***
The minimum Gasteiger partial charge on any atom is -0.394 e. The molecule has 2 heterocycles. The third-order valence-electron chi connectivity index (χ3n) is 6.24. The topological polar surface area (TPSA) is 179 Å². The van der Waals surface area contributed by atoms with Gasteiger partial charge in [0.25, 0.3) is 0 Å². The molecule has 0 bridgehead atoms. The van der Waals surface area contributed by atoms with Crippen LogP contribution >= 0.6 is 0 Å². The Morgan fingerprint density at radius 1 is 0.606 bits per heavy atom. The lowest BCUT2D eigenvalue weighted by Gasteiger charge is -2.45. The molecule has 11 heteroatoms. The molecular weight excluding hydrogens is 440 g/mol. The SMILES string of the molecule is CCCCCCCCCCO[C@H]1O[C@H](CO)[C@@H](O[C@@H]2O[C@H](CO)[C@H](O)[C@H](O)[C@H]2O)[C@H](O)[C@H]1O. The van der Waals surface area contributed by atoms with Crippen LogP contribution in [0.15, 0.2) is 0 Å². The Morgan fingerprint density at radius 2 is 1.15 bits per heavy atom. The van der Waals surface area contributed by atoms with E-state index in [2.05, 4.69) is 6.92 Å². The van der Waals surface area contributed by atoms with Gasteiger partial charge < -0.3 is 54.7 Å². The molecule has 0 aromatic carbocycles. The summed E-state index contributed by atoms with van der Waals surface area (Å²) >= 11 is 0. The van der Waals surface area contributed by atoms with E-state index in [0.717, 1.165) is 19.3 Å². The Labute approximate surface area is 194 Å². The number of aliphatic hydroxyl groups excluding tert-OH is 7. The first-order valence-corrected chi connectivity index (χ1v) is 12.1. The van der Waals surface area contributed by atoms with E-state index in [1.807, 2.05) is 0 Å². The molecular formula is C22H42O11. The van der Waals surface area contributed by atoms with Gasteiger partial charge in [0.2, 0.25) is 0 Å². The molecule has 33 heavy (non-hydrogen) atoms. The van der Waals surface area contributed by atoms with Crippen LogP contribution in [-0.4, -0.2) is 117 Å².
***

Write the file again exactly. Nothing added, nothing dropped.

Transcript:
The minimum Gasteiger partial charge on any atom is -0.394 e. The molecule has 2 heterocycles. The third-order valence-electron chi connectivity index (χ3n) is 6.24. The topological polar surface area (TPSA) is 179 Å². The van der Waals surface area contributed by atoms with Gasteiger partial charge in [0.25, 0.3) is 0 Å². The molecule has 0 bridgehead atoms. The van der Waals surface area contributed by atoms with Crippen LogP contribution >= 0.6 is 0 Å². The Morgan fingerprint density at radius 1 is 0.606 bits per heavy atom. The lowest BCUT2D eigenvalue weighted by Gasteiger charge is -2.45. The molecule has 11 heteroatoms. The molecular weight excluding hydrogens is 440 g/mol. The SMILES string of the molecule is CCCCCCCCCCO[C@H]1O[C@H](CO)[C@@H](O[C@@H]2O[C@H](CO)[C@H](O)[C@H](O)[C@H]2O)[C@H](O)[C@H]1O. The van der Waals surface area contributed by atoms with Crippen LogP contribution in [0.15, 0.2) is 0 Å². The Morgan fingerprint density at radius 2 is 1.15 bits per heavy atom. The van der Waals surface area contributed by atoms with E-state index in [2.05, 4.69) is 6.92 Å². The van der Waals surface area contributed by atoms with Gasteiger partial charge < -0.3 is 54.7 Å². The molecule has 0 aromatic carbocycles. The summed E-state index contributed by atoms with van der Waals surface area (Å²) >= 11 is 0. The van der Waals surface area contributed by atoms with E-state index in [0.717, 1.165) is 19.3 Å². The Labute approximate surface area is 194 Å². The number of aliphatic hydroxyl groups excluding tert-OH is 7. The first-order valence-corrected chi connectivity index (χ1v) is 12.1. The van der Waals surface area contributed by atoms with E-state index in [1.807, 2.05) is 0 Å². The molecular formula is C22H42O11. The van der Waals surface area contributed by atoms with Gasteiger partial charge in [0.2, 0.25) is 0 Å². The molecule has 33 heavy (non-hydrogen) atoms. The van der Waals surface area contributed by atoms with Crippen LogP contribution in [-0.4, -0.2) is 117 Å².